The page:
Abby Hubbard revels in the humour of Kitty Briggs’ and Andy Ball’s ‘anti-rom-com’.

With the witty title hypoclitical, playwrights Kitty Briggs and Andy Ball set themselves a considerable challenge of expectations, one which I believe they met with huge success. This hilarious play follows two writers—one female, one male—trying to put together an ‘anti-rom-com’, whilst the Female Writer (Isla Brendon) attempts to educate the Male Writer (Mo Hafeez) on common tropes within the rom-com genre that should be avoided. Eventually, the boundaries between the writers’ own lives and the script they are writing become blurred, until they realise that they are ultimately writing a reflection of their own situation. hypoclitical is a wonderfully funny satire on romantic comedies, balancing one-liners and running jokes with serious issues and its characters’ own personal dramas.


Staged in St John’s College, the venue was intimate, and this was put to good use by the directors Layla Chowdhury and Grace Longman, as the fourth wall was continually broken through during the play in a way that enhanced the comedic effect and was highly engaging. At one point, the audience became employees being asked for ideas—that of course no one had—bringing to life the awkwardness of the scene. The set was also put together effectively: mismatched furniture, empty food packets and bottles, and books strewn across the stage clearly established the set as the home of struggling young writers before the play even began, allowing the play to run smoothly without any clunky exposition.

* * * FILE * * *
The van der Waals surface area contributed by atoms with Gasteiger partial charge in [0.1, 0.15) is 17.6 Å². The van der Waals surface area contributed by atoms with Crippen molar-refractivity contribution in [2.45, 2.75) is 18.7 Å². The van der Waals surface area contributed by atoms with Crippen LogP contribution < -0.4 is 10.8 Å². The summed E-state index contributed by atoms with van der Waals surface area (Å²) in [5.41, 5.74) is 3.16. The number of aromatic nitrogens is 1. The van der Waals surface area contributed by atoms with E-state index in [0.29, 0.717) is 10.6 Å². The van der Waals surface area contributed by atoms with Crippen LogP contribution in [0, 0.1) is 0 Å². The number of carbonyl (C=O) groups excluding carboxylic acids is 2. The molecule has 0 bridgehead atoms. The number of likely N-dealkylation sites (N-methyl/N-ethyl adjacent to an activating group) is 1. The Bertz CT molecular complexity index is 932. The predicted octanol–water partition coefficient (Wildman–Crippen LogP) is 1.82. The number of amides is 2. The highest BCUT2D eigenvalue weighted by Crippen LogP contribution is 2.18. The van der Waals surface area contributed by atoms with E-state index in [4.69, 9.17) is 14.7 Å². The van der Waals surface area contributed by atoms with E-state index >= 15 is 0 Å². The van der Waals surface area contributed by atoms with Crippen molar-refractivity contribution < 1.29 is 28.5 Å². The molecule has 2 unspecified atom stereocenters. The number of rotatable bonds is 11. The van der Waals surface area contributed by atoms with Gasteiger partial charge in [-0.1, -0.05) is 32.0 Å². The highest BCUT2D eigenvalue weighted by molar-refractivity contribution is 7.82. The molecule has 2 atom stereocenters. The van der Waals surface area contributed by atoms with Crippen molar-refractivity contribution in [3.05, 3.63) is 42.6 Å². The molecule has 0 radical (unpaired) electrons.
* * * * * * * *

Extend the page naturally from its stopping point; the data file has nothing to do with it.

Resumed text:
Briggs’ and Ball’s writing shone throughout the performance, finding punchlines from beginning to end, from groan-inducing puns to witty satire on conventions, with a well-handled running joke about a post office which is certainly not Royal Mail. The narrative flowed smoothly and was highly engaging, and the writers tackled their premise with great success; the gradual transition from the primacy of the real narrative to the imagined narrative of the ‘anti-rom-com’ worked very well, helped by the actors, especially Richard Penney as the Male Actor, who altered their acting style within the ‘anti-rom-com’ as the play progressed to become more naturalistic.


Projection and sound were also used to great effect within the play, despite some technical difficulties, which sadly did upset the flow somewhat, but not to any great extent. When it did work, rom-com tropes were marked with a ‘ding!’ sound effect and a projection of the trope’s name, adding to the play’s distinctive comedic style, which shifted between the real and the imagined.


The small cast had an excellent rapport and portrayed their characters well, all grasping the slightly exaggerated comedic style with ease and maintaining the pace of the play. The technical difficulties did interrupt their performance, resulting in a lot of corpsing, but in the intimate venue this was not a big problem; the audience was in on the joke, too.


hypoclitical is a strong piece of student writing, and a thoroughly entertaining and engaging play. The interplay of the real and the imagined narrative was carefully managed, never becoming confusing, and strong performances and direction made the play an all-round success.



Photographs: Katie O’Toole